Buck Showalter ended Derek Jeter’s career

Derek Jeter plays his last home game Thursday night, with his first major league manager, Buck Showalter, in the opposing dugout. Plenty of people will point out that Showalter was Jeter’s first big league manager back in 1995, but few appreciate how Showalter has helped run Jeter out of The Show.

Showalter took over the Orioles in 2010. After a down year in 2011, the 2012 Orioles gave the Yankees a run for their money in the final month of 2012. It took New York until the final game of the season to clinch the division. Joe Girardi had to pencil Jeter into the lineup every day, despite the fact that he was dealing with a bone bruise in his ankle. The Orioles pushed the Yankees for 162 games, then pushed them again in a thrilling, five-game ALDS.

It took New York167 games to finally get past Baltimore. In Game 168, Jeter’s ankle famously gave out:

[Yankees GM Brian] Cashman said that himself, Girardi, [trainer Steve] Donahue and Jeter’s former manager, Joe Torre, as well as Reggie Jackson and Tino Martinez were all in the room when Jeter heard he was done for the playoffs.

” ‘It’s something you can’t play through.’ That’s something Doc had to emphasize, because Derek is as tough as they come,” Cashman said.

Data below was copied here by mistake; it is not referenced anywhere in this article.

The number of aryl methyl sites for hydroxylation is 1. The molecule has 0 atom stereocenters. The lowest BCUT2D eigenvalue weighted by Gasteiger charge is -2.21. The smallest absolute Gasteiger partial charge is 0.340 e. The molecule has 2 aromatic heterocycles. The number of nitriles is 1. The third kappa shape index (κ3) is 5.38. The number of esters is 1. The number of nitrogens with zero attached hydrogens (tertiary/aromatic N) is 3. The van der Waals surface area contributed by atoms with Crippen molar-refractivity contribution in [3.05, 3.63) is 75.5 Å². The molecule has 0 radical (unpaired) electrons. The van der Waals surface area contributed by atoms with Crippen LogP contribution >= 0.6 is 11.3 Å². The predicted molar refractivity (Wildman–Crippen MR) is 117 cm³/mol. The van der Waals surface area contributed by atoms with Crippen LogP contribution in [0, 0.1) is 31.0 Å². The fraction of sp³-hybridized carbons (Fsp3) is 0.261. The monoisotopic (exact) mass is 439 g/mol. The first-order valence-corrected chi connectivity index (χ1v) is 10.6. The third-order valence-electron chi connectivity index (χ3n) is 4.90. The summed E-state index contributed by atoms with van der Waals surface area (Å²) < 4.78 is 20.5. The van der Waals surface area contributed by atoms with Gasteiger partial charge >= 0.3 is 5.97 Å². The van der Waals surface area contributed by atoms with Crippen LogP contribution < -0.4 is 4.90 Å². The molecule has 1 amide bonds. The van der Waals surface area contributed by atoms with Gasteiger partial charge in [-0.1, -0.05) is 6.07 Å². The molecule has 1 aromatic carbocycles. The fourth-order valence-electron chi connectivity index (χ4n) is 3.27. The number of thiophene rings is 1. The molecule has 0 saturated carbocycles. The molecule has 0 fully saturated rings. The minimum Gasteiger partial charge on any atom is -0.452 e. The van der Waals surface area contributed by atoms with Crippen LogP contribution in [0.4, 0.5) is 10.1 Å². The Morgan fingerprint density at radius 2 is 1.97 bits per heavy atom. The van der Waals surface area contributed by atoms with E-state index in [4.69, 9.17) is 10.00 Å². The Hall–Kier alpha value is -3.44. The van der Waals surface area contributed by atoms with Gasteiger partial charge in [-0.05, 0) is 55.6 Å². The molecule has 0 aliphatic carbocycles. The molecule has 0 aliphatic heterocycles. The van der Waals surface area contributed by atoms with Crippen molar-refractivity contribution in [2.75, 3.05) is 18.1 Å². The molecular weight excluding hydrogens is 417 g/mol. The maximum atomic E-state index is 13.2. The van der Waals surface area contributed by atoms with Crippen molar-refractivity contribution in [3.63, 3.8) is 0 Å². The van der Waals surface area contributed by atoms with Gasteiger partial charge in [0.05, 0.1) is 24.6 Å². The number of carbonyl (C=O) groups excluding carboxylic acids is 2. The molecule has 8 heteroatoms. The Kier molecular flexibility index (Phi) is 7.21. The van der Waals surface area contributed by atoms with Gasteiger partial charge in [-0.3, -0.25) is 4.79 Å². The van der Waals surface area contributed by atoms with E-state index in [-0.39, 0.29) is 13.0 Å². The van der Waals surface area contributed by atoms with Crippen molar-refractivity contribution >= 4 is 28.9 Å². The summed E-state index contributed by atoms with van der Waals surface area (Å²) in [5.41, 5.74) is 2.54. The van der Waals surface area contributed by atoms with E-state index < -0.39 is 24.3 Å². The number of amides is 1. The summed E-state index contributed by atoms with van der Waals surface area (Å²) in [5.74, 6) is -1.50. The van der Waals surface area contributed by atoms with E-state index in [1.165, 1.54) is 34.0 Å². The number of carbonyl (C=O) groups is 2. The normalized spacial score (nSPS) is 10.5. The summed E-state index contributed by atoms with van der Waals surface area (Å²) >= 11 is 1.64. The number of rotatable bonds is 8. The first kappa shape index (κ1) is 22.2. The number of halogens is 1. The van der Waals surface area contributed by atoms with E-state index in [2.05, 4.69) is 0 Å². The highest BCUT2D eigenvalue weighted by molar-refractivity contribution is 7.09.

(Sidebar: It took six people – including two Hall of Famers – plus a doctor, to tell Derek Jeter: “No, sorry, Derek, after getting dragged off the field in Game 1 because your leg snapped, you will not play in Game 2.”)

After a season of rehab and re-injuries, Jeter announced his retirement after one more season. It was bound to happen eventually, but the lengthy effort to get back on the field let him know it was time to go.

This year Orioles are going to have no worse than the second-best record in the American League, and can boast three straight winning seasons.

Those are the Orioles, by the way. That may not seem so odd now, but the team hadn’t posted a winning record since the days of Cal Ripken and Armando Benitez. Their last postseason team had a rotation fronted by Mike Mussina and Jimmy Key (before and after the Yankees had them, respectively) and also had Scott Kamieniecki as another starter. Don’t remember Scott Kamieniecki? Neither does anyone else. Camden Yards was perennially a second home field for Red Sox and Yankees fans, and the Orioles were usually kind enough hosts not to put up too much of a fight. They were a lost franchise stuck in a loop of mediocrity like Sidney Ponson at a buffet an hour after the lunch rush.

Then came Buck Showalter, who scuffled with Tony LaRussa in his first year as Yankee Manager and hasn’t lost his fighting spirit yet.  In inspiring that in his new team, he pushed his old team (and his old player) more than they had been pushed in some time.

In 1995, Showalter wrote out the first major league lineup card that included Derek Jeter’s name (a year earlier than the Yankees expected thanks to a rash of middle infield injuries). Twenty seasons later, Showalter had a big hand in hastening Jeter’s retirement.

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